Focus on the path to the goal, not on the hazards

I was mountain biking recently along a lovely canyon path when I rounded a

via Flickr by E. Cairngorms

curve and suddenly found myself on a tricky bit of trail.   I realized (or so my brain told me) that if I didn’t keep moving I would probably die.   But if I put a foot down and stopped moving, I would fall over and certainly die.   (The challenge was a narrow, curved, downhill crossing with steep rocky falls on either side.)   Losing focus on the trail — i.e. on the goal of of the crossing — and putting a foot down would mean a nasty tumble.

Although I wasn’t thinking much about project management at that moment, when I was packing up later it dawned on me that a common bit of wisdom in mountain biking is directly applicable to project management: Focus  on where you want to to go, not on where you don’t want to go.   When biking it is very easy for riders to get distracted by hazards they want to avoid — and by doing so head their front wheel right for them and into the rocks.

Similarly, project teams can get so wrapped up in the potential threats and distractions to the ultimate deliverable and value of their project that they run their project right off the critical path and into risk.

You as project manager steer the ride.   Although you must be aware of distractions and negotiate hazards you must keep it pointed in the direction that you want it to go.   As project manager you are responsible for risk analysis and mitigation but you must not let that activity consume the project.

You will have project stakeholders — project customers and team members alike — who will lose confidence and want to “put a foot down,” but you must manage them, keep them calm and keep them moving forward.

via Flikr by temescal

You will have daily distractions and tactical demands, e.g. to maintain project methodology documentation most likely with the weight of an insistent PMO behind them.   But experienced project managers know that you cannot simply turn the crank and expect the project to go in the right direction automatically.   You have to stay focused, and you have to steer, and you have to help the rest of your team stay on the path forward.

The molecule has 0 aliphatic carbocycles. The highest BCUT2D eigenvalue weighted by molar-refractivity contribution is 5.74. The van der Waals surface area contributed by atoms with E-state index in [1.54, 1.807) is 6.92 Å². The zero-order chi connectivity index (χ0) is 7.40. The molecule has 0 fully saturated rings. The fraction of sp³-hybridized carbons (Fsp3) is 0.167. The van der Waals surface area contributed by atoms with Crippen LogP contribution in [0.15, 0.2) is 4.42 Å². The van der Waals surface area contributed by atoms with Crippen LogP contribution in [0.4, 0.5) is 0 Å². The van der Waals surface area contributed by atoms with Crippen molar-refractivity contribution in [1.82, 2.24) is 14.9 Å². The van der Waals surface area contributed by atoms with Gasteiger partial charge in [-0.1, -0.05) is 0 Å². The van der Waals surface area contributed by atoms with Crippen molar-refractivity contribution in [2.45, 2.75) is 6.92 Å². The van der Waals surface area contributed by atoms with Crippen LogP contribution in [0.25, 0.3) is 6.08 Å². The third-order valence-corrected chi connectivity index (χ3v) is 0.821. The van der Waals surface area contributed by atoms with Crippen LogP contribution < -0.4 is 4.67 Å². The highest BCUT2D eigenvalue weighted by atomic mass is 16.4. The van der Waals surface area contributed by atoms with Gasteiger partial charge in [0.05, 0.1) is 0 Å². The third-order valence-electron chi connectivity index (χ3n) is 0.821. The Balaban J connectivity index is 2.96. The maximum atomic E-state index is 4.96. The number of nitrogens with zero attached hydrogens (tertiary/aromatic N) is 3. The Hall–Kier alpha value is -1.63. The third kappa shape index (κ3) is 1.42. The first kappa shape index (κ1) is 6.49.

2 thoughts on “Focus on the path to the goal, not on the hazards”

  1. While also a mountain biker, skier, road rider, and other full-contact sports found here in Colorado, the advice here needs to be tempered with Tim Lister’s (Emeritus Fellow IBM) – “risk management is how adults manage projects.”

    I work in the domain of manned space, nuclear power and nuclear waste clean up, bio-phama, and launch vehicle development. All hazardous domains, along with the “hazards” of over budget and behind schedule, mean millions if not billions of dollars of tax payer money lost.

    Risk Management – Cost, Schedule, and Technical Performance is a critical success factor for any competent program manager in these domains and possibly others.

    Avoiding the hazards found on a single track can only be done with skill and experience. Same for a 50MPH decent on a road bike. It is critical to know when there are hazards that will actually cause you to crash. Rounding the corner at the bottom of Carter Lake decent at 50MPH and seeing there is gravel in the road would cause our peloton to slow to a crawl.

    So care is needed to understand when and where to ignore and proceed and when to stop and walk.

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